For all the talk that the sedan is dead, there sure are plenty of them. The sales chart rise of the SUV may be steep enough to give even experienced mountaineers vertigo, but three-box four-doors like the Mercedes-Benz A220 4MATIC prove there’s more to the market than its broadest trends.
Point of entry to Mercedes’ range, the A-Class Sedan is the automaker’s most affordable model. Pricing kicks off at $33,650 plus destination: if you want a compact SUV you’re looking at the 2021 GLA for around $2,500 more, and even then that feels a little like a jacked-up hatchback.
The A220’s styling feels a lot more cohesive, in contrast. Hints of E-Class on the shark-snouted fascia and the flow of the arching roofline; elements of S-Class in the concave surfacing along the side. At the rear is arguably its finest angle, the rounded and pinched trunk giving it a tight, purposeful look. Sure, there’s a hint of Mazda there too, but that’s no bad thing.
Of course, few people actually buy a base spec Mercedes. For the 4MATIC all-wheel drive you can add $2k; the AMG Line body package is $1,950, and the Night package with its blacked-out exterior trim is another $400. 19-inch AMG alloys are a must-spend $800, replacing the somewhat weedy standard 17-inchers. $550 for blind-spot warnings is similarly essential.
Inside your spending makes even more of a difference. Mercedes’ standard dual dashboard displays are paltry little 7-inch things: the $1,650 Premium Package swaps them for much nicer 10.25-inch panels. Wireless charging is $200, heated front seats another $580, the $1,150 Multimedia Package throws in navigation with augmented reality directions, and $360 gets the AMG sport steering wheel. With a couple of other additions you’re looking at a $45,790 car including the $995 destination, and that doesn’t even get you actual leather seats.
Notably, only one of the extras has a significant impact on how the A220 4MATIC performs. The $850 Dynamic Body Control adjusts the dampers depending on whether you’re in Comfort or Sport modes, in tandem with those settings’ impact on the engine, gearbox, and steering.
Mercedes’ familiar 2.0-liter inline-four turbo gas engine pairs its 188 hp and 221 lb-ft of torque with a 7G-DCT 7-speed automatic transmission. They’re not the biggest power figures, no, but then the A220 isn’t the biggest or heaviest car out there. Peak torque arrives at a readily-accessible 1,250 rpm, leaving the little sedan feeling punchy and nimble.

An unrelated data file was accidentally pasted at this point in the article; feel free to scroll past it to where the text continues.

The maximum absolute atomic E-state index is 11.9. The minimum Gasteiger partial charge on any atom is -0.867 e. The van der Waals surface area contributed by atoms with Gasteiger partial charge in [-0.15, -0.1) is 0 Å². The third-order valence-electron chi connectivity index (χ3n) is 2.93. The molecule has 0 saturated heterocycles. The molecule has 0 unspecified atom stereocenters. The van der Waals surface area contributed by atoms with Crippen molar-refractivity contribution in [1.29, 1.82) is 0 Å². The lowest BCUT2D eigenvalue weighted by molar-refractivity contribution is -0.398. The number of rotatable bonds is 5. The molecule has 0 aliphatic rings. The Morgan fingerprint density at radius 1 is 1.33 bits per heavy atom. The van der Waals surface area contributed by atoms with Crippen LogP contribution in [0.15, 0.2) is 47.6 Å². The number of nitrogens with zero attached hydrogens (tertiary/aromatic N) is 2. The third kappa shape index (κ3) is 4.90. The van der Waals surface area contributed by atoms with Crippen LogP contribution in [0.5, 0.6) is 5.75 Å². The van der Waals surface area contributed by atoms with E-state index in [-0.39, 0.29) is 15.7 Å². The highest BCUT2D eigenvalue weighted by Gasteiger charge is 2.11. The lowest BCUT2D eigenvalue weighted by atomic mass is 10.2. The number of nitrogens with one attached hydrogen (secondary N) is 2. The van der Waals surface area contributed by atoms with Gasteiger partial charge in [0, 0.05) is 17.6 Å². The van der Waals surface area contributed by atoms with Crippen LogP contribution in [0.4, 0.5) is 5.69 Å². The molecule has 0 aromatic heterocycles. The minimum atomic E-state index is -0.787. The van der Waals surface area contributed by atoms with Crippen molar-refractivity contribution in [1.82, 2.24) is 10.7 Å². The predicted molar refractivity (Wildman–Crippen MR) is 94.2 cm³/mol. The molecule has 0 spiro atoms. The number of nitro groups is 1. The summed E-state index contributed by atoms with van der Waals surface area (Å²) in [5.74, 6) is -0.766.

Outright speed was never going to be the game plan, but the little Mercedes feels bright and fizzy when pushed. There’s a nice balance that shows itself in the corners, too, with the A220 able to carry more speed than you’d first suspect it capable of. Dialed back for more sedate cruising, and the adaptive dampers help it avoid being too crashy, though the relatively short wheelbase doesn’t do unruly asphalt any favors.
Inside, those up front get the best experience. Mercedes’ seats are on the firm side, but the dashboard is well laid-out and – though it can look and feel a little plasticky in places, with its chrome and piano black trim – seems sturdy enough in most of the spots your fingers will commonly touch. The MBUX infotainment system is crisp and responsive, and I like Mercedes’ cloud-connected natural language speech recognition too. There’s wired Apple CarPlay and Android Auto if you’d prefer your phone’s interface instead.
In the back, the standard panoramic sunroof helps avoid it feeling too dark, but the rear seats aren’t exactly swimming in legroom. They split and fold down to expand the diminutive 8.6 cu-ft trunk, at least.
As for economy, the EPA says you can see 24 mpg in the city, 34 mpg on the highway, and 28 mpg combined. Leaving off 4MATIC only nudges up the highway score by 1 mpg, incidentally; a tiny boost that hardly makes up for the loss in winter traction.
Mercedes-Benz A220 4MATIC Verdict
SUVs and crossovers may be flying off dealer lots, but even with their growing market share that leaves a whole lot of sedan sales each year. On the one hand, then, the A220 is a calculated play for those still wanting an “old school” silhouette from their luxury car, but who are budget conscious along with it. All the same, don’t let that cynicism distract you from the fact that it’s also an unexpectedly good car on its own merits.
Ignore the starting price, and be selective with the right mix of options, and you’re getting one of Mercedes’ more cohesive designs of the moment along with a drivetrain that rewards more than the on-paper numbers might suggest. Yes, there’s the significantly more potent AMG A35 4MATIC with its 302 horsepower, but day to day there’s plenty of fun to be had squeezing the best out of the A220’s humbler digits.
While the bigger Benz may be known for their stately comfort, the A-Class is more playful. That’s reason enough to buck the crossover trend, assuming you can sacrifice the GLA’s bigger back seats for the A220’s snugger accommodations and more shapely roofline.